Here is a NYT op-ed about automobile license plates. The writer —Stefan Lonce, who has a book on the subject of vanity license plates — distinguishes 2 forms of religious speech via license plate. First, there are the specialty license plates. South Carolina has introduced a Christian-themed plate that looks like this:
Second, there are vanity plates, and the states sometimes reject the letter/word combinations a driver requests. There is, we are told, federal court lawsuit about Vermont's rejection of a vanity plate that would read JN36NT (which is a reference to a Biblical passage).
It seems obvious that the individual expression in the form of a vanity license plate is the preferable to the state's provision of the religious message on a specialty plate. The "I Believe" specialty plate is almost surely a state endorsement of Christianity that violates the Establishment Clause. (There's no array of specialty plates for different religions and no atheist plate. What would an atheist plate look like?)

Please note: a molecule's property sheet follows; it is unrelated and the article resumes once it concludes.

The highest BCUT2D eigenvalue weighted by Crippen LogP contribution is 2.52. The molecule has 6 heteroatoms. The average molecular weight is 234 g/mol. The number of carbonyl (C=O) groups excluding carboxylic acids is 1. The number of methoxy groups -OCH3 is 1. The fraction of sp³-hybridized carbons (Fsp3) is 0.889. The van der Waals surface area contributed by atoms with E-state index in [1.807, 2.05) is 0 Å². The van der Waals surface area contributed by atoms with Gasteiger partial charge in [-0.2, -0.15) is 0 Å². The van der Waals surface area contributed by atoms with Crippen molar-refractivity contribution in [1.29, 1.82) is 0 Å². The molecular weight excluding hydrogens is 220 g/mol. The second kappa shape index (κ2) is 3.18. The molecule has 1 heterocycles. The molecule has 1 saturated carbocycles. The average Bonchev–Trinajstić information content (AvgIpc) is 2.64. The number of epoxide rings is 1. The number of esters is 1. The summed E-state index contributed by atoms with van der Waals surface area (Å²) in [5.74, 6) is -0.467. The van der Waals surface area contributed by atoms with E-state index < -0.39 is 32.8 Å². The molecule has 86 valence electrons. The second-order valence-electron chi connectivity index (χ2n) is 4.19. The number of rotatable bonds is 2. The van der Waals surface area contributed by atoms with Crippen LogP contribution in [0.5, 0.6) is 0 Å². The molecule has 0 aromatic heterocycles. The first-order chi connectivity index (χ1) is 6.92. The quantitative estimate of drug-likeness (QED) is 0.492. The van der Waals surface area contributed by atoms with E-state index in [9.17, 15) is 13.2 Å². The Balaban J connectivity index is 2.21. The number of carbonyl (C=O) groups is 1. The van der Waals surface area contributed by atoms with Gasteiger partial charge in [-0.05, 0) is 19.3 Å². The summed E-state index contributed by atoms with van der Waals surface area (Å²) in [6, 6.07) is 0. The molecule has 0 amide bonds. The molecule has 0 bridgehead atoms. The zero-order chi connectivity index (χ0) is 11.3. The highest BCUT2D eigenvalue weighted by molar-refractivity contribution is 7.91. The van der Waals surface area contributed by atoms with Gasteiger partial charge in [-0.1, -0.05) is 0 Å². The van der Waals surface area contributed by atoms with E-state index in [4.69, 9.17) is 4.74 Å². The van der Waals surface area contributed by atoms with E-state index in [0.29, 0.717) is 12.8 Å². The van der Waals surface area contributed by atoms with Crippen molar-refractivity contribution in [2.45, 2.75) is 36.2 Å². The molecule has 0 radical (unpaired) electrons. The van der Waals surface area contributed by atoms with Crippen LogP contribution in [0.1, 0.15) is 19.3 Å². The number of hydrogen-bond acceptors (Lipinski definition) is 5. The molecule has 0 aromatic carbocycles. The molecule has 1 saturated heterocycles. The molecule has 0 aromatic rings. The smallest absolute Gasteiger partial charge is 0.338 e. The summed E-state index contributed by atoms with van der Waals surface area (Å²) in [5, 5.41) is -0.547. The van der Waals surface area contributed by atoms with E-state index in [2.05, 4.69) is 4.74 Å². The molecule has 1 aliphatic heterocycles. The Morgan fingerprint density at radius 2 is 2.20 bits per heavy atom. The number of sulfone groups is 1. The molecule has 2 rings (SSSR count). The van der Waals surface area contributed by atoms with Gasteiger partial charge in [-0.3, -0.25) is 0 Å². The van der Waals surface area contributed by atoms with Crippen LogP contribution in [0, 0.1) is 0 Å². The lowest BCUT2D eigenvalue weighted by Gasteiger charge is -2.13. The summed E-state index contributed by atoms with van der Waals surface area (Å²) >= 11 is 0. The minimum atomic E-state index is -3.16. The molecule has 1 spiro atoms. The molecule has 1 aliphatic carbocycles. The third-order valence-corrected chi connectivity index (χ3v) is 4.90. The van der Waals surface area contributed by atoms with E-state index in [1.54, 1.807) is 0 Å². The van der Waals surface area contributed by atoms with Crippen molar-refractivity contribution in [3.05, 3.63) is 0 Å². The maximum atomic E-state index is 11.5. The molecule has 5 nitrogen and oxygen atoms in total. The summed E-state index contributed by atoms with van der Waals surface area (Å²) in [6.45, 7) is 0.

But everyone knows that what's on a vanity plate is chosen by the car-owner and doesn't represent the state's point of view. Vermont seems to be overdoing a concern about Establishment Clause and blundering into a Free Speech violation (though, according to Lonce, the federal district court approved the state's decision). The trouble with vanity plates is that at least some of them do need to be censored — there are always some people who want "F**KYU" — so it won't work to have individual choice as the only filter.
Lonce thinks the problem of censoring vanity plates can be solved by setting up a national data base, pooling the efforts of all the states to identify the offending letter/number combinations. An alternative is just to get rid of vanity plates altogether, but states make a lot of money selling them, and people want to buy them.